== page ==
European fossils may belong to earliest known hominid

Teeth from this Graecopithecus suggest it may have been part of the human family tree

This jaw and teeth come from a primate that lived more than 7 million years ago. A controversial new claim argues that it might have been the oldest known non-ape human ancestor.

W. Gerber/Univ. of Tübingen

The first members of the human family tree might come from Europe, not Africa.

That controversial conclusion comes from new analyses of a fossil jaw and teeth. They were unearthed at two sites in southeastern Europe. They came from a chimpanzee-sized primate. It is being called Graecopithecus (Gray-ko-PITH-eh-kus), to honor Greece, one source of the fossils. Researchers had assumed it was an ape. But new analyses of features on its teeth suggest that it may instead have been a hominid. Hominids include present-day people and our upright-walking ancestor species.

Graecopithecus appears to have been a new kind of apelike species — one that split from the ancestors of chimps and gorillas. If it was a hominid, this might suggest the first hominids arose in Europe, not in Africa as researchers have long believed. Scientists present data to support their claim in a pair of papers that appeared May 22 in PLOS ONE.

Making this even more believable was the announcement, some two weeks later, by scientists. They reported finding the oldest human fossils in Morocco. This North African site is just a short distance across the Mediterranean Sea from southern Spain (in Europe).

Its ancient roots …

One of the new Graecopithecus analyses focused on clues from a single tooth. This second lower premolar had two partially fused roots. This trait shows up in early hominids. It does not exist in ancient apes, notes Jochen Fuss. A geoscientist, Fuss works at the University of Tübingen in Germany. He led a team that now uses this tooth’s root structure to argue that Graecopithecus was a hominid.

052217_BB_early-hominid_inline_free.png
This 3-D view of a premolar tooth, shown from two angles, is based on X-ray scans of a Graecopithecus jaw. There is a partial fusing of the two roots near where they split. This trait supports classifying its species as an early hominid, some scientists now argue.J. Fuss et al/PLOS ONE 2017

A second team at Tübingen reported new age estimates for the Graecopithecus fossils. One lower jaw dates to just under 7.2 million years ago. It was found in Athens, Greece. Most teeth were still in their sockets. Another single tooth from Bulgaria is a bit older. It’s from around 7.24 million years ago, the scientists say. These ages suggest this species would be the earliest known hominid, says Madelaine Böhme. She’s a geoscientist who led this dating study. Scientists had already suspected that hominids first emerged between 8 million and 6 million years ago.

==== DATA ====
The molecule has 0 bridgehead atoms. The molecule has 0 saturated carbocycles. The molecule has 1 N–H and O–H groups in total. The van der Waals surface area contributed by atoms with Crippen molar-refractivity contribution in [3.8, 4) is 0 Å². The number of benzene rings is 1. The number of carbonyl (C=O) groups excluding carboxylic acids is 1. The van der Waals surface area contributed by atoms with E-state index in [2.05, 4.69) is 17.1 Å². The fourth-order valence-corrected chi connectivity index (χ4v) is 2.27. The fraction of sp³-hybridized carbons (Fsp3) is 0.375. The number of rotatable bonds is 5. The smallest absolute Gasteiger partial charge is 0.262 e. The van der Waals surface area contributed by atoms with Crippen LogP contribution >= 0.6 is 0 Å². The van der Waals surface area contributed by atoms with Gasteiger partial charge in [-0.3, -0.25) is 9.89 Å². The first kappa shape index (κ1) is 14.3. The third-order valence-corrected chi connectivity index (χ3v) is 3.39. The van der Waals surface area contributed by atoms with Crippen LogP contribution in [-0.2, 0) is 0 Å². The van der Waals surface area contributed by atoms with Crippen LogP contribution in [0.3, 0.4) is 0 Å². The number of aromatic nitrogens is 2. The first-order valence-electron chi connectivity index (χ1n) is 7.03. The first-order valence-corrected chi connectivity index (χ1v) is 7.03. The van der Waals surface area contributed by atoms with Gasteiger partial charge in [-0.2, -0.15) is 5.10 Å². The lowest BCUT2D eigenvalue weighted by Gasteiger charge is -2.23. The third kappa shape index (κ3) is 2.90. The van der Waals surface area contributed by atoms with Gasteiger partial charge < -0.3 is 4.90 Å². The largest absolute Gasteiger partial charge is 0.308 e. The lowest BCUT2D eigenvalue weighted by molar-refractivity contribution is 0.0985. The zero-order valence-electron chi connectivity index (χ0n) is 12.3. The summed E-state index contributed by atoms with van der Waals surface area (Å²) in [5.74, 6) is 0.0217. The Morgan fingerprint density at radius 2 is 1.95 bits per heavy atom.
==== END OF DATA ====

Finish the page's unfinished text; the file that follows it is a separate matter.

Jaw and tooth fossils alone aren’t enough to confirm that Graecopithecus was a hominid. For example, it’s not known whether this species regularly walked upright. That is a signature feature of hominids.

Graecopithecus might instead have been an ape with some hominid-like traits. Or, it could have been a hominid with some apelike features. For now, there is no way to tell which, says Bernard Wood. But, he adds, “My guess is the former” — an ape. As a paleoanthropologist, Wood studies ancient human ancestors. He works at George Washington University in Washington, D.C.

David Begun is a paleoanthropologist as well. He works in Canada at the University of Toronto and was part of Fuss’ team. This group examined the fossil teeth with a special scanning device. Known as CT, it uses X-rays to produce a 3-D view of the teeth. It can even show roots hidden in the jaw. Those images showed Graecopithecus teeth had many things in common with those of early hominids.

One that stands out is partial fusion of the second premolar root. Some studies suggest that genes tightly control the number of roots in this tooth. So this root fusion in Graecopithecus would seem to link it to later fossil hominids, explains Begun.

The controversy

Other researchers are skeptical. The number of premolar roots varies even among early hominids, notes Yohannes Haile-Selassie. He is a paleoanthropologist in Ohio at the Cleveland Museum of Natural History. Teeth roots can vary enough to bring into question whether Graecopithecus is a hominid, he says. Haile-Selassie has argued that an East African hominid remains the oldest known.

Most researchers have focused on Africa as the likely origin of hominids. But fossil evidence there is also sparse and under debate, notes Begun. Most discussion centers on fossils from two other potential hominids. Both date to between about 7 million and 6 million years ago. As such, he now argues, Europe is as likely as Africa to be “a place of [hominid] origins, and even of the last common ancestor of chimpanzees and humans.”

Many of the same mammals lived in both Africa and southeastern Europe between 9 million and 7 million years ago. Among them: apes, giraffes, antelopes and hippos. They likely moved back and forth between the continents, Begun says. This makes it hard to pin down where each line of animals arose. Similarly, Graecopithecus could have evolved in either Europe or Africa, he says.

Establishing whether primates such as Graecopithecus are truly hominids is very difficult, says Matthew Skinner. He is a biological anthropologist. He works at the University of Kent in Canterbury, England. Adding to the confusion, few fossils from chimp and gorilla ancestors are available for comparison. But Skinner agrees that researchers should look for hominid origins in Europe as well as in Africa.

Bruce Bower has written about the behavioral sciences for Science News since 1984. He writes about psychology, anthropology, archaeology and mental health issues.

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